This is the real ‘win-win’ that can be made possible by compensatory afforestation. The Thane example demonstrates that gram sabhas under the FRA can use available funds to successfully meet the simultaneous aims of poverty alleviation and community based conservation. But gram sabhas in Thane had to rely on the sympathies of a high-minded forest official in order to have funds directed to them. Instead of making this kind of democratic devolution contingent on a lone forest officer, we should make gram sabhas under the FRA, Panchayat (Extension to Scheduled Areas) Act, 1996, and gram panchayats integral to managing these funds.

Land ‘banking’

But it’s not just the forest department that benefits financially from compensatory afforestation.

In Odisha, 2,700 hectares of land was acquired in 2011 under the parent law to the CAF Act: the Forest Conservation Act, 1980. This land was acquired for the South Korean steel giant POSCO which withdrew from the project earlier this year. The government of Odisha has since constructed a boundary wall to bring 1,700 hectares into a land bank. Over 400 villagers protesting this have been arrested. Similarly, land in Jharkhand, Chhattisgarh, Madhya Pradesh, and Rajasthan is also being banked.

The government of Odisha is now signing a Memorandum of Understanding (MoU) to hand over its land bank to JSW Steel Ltd (a subsidiary of the Jindal Steel Group) by first acquiring the land under the Industrial Development Corporation of Odisha.

So the Jindal Steel Group in Odisha is benefitting from land that has been kept off the market for six years now. A land bank or a CAMPA plantation will keep land from appreciating in value by taking it off the market. Contrary to typical free-market economic logic, this ensures that investors don’t have to pay competitive market rates when they acquire land. This effectively protects investors from paying the full costs of starting business ventures.

The term ‘land bank’ is a euphemism for what should be called a land grab. Credit: Reuters

…or land grabbing?

MoUs such as this violate the land acquisition process prescribed under the Land Acquisition, Rehabilitation and Resettlement Act, 2013 (LARR). The law requires that land acquisition is undertaken only for ‘public purpose’. The landmark judgement issued by the Supreme Court in the Singur case also specified that acquiring land for private companies does not fulfil the criterion of public purpose.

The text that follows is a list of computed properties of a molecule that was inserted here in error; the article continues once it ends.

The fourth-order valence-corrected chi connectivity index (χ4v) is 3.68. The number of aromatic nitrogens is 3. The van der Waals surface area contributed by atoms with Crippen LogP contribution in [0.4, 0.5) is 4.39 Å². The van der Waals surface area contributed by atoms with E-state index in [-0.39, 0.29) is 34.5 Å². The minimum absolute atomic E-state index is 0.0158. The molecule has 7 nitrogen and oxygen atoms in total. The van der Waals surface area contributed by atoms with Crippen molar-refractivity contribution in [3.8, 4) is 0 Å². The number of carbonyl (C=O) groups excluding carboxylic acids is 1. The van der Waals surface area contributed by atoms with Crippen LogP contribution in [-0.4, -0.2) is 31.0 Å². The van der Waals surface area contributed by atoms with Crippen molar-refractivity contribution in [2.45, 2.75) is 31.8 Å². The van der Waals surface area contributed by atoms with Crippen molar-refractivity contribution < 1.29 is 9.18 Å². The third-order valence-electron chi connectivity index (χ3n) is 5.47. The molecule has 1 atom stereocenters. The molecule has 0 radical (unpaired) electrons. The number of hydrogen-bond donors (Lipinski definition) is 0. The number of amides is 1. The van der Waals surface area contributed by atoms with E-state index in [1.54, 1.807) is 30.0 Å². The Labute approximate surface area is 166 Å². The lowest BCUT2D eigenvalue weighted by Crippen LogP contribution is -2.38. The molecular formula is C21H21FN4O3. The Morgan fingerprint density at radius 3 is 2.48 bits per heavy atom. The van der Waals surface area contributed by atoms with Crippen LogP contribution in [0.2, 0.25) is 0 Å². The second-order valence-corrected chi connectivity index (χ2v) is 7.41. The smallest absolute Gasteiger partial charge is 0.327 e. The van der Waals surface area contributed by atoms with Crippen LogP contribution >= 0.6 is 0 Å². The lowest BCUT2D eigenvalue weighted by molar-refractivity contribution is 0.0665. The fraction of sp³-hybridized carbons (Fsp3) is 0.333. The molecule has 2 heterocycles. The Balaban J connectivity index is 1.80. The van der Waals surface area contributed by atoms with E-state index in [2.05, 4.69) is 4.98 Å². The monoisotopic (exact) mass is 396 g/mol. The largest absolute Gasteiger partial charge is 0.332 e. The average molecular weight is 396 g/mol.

The Indian government is now acting as what Michael Levien, sociologist at Johns Hopkins University, calls a ‘land-broker state’. By acquiring the land bank through a public entity, the government is aiding and abetting a private company that is violating the law.

The overt driver of these land banks is the attempt to attract private investment. But land banks are also part of the strategy for establishing CAMPA plantations. The rationale behind these land banks is that they enable investors to avoid the legal hurdles that belie land acquisition in India by making land available even before a business venture is established.

But the term ‘land bank’ is a euphemism for what should be called a land grab. Neither the CAF Act nor any other existing legal land acquisition procedure in India permits these preemptive land banks.

Land can be legally acquired for ‘public purpose’ under the Land Acquisition Rehabilitation and Resettlement Act of 2013. If it has been scientifically demonstrated that communities cannot co-exist with wildlife, it can be protected for conservation under the Forest Rights Act(2006) and Wildlife Protection Act (2006).

The practice of land banking emerged in the 1990s. But land acquisition in India is supposed to comply with the principle of ‘public purpose’. So land banking has largely been implemented via executive fiat.

For example, in 2007, the industries department of the government of Tamil Nadu released an industrial policy to bank land for a Special Economic Zone. In the above example from Odisha, the state government took advantage of a loophole provided by the Land Acquisition Act of 2013. Although the statute does not itself provide for land banks, it allows state governments implementing the law to formulate their own rules pertaining to land that is left unused once it is acquired.

Government response

A number of civil society groups have petitioned the Ministry of Environment, Forests and Climate Change asking for the order declaring land banks to be withdrawn. They have also elucidated in detail how the CAF Act fails to comply with international human rights standards and constitutionally standards. In the current session of parliament, the Ministry of Tribal Affairs has also clarified that plantations should not be allowed in areas where forest rights have been recognised.

Despite all these efforts, the ministry continues to turn a blind eye to the issue. When asked to clarify its position in parliament, ministry representatives denied receiving any petitions. They also insist that the corruption and criminality inherent in compensatory afforestation will be endorsed at the highest level by insisting that state forest departments will control the project.